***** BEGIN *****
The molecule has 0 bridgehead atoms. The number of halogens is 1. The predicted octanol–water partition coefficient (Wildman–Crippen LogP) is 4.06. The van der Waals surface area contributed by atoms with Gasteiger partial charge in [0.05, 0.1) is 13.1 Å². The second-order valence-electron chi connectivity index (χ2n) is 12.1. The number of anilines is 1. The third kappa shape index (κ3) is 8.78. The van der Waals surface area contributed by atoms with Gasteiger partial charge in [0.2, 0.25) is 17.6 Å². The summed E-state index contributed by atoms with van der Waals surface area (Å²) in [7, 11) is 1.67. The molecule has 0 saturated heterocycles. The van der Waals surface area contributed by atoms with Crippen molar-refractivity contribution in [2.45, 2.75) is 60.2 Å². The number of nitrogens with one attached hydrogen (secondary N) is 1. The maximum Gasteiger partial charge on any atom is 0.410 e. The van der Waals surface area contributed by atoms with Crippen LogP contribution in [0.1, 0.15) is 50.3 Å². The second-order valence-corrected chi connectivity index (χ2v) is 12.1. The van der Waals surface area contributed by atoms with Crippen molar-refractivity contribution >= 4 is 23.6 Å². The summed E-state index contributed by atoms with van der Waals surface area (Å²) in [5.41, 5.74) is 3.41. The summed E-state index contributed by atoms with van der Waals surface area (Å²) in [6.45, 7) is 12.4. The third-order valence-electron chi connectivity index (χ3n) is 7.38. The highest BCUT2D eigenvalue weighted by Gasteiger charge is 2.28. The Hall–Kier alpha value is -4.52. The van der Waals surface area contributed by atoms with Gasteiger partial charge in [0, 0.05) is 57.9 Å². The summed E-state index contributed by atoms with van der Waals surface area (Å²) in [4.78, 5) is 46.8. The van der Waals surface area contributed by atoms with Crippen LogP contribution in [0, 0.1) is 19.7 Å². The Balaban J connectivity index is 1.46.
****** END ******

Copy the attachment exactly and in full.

The molecule has 0 bridgehead atoms. The number of halogens is 1. The predicted octanol–water partition coefficient (Wildman–Crippen LogP) is 4.06. The van der Waals surface area contributed by atoms with Gasteiger partial charge in [0.05, 0.1) is 13.1 Å². The second-order valence-electron chi connectivity index (χ2n) is 12.1. The number of anilines is 1. The third kappa shape index (κ3) is 8.78. The van der Waals surface area contributed by atoms with Gasteiger partial charge in [0.2, 0.25) is 17.6 Å². The summed E-state index contributed by atoms with van der Waals surface area (Å²) in [7, 11) is 1.67. The molecule has 0 saturated heterocycles. The van der Waals surface area contributed by atoms with Crippen molar-refractivity contribution in [2.45, 2.75) is 60.2 Å². The number of nitrogens with one attached hydrogen (secondary N) is 1. The maximum Gasteiger partial charge on any atom is 0.410 e. The van der Waals surface area contributed by atoms with Crippen LogP contribution in [0.1, 0.15) is 50.3 Å². The second-order valence-corrected chi connectivity index (χ2v) is 12.1. The van der Waals surface area contributed by atoms with Crippen molar-refractivity contribution >= 4 is 23.6 Å². The summed E-state index contributed by atoms with van der Waals surface area (Å²) in [5.41, 5.74) is 3.41. The summed E-state index contributed by atoms with van der Waals surface area (Å²) in [6.45, 7) is 12.4. The third-order valence-electron chi connectivity index (χ3n) is 7.38. The highest BCUT2D eigenvalue weighted by Gasteiger charge is 2.28. The Hall–Kier alpha value is -4.52. The van der Waals surface area contributed by atoms with Gasteiger partial charge in [0, 0.05) is 57.9 Å². The summed E-state index contributed by atoms with van der Waals surface area (Å²) in [4.78, 5) is 46.8. The van der Waals surface area contributed by atoms with Crippen LogP contribution in [0, 0.1) is 19.7 Å². The Balaban J connectivity index is 1.46.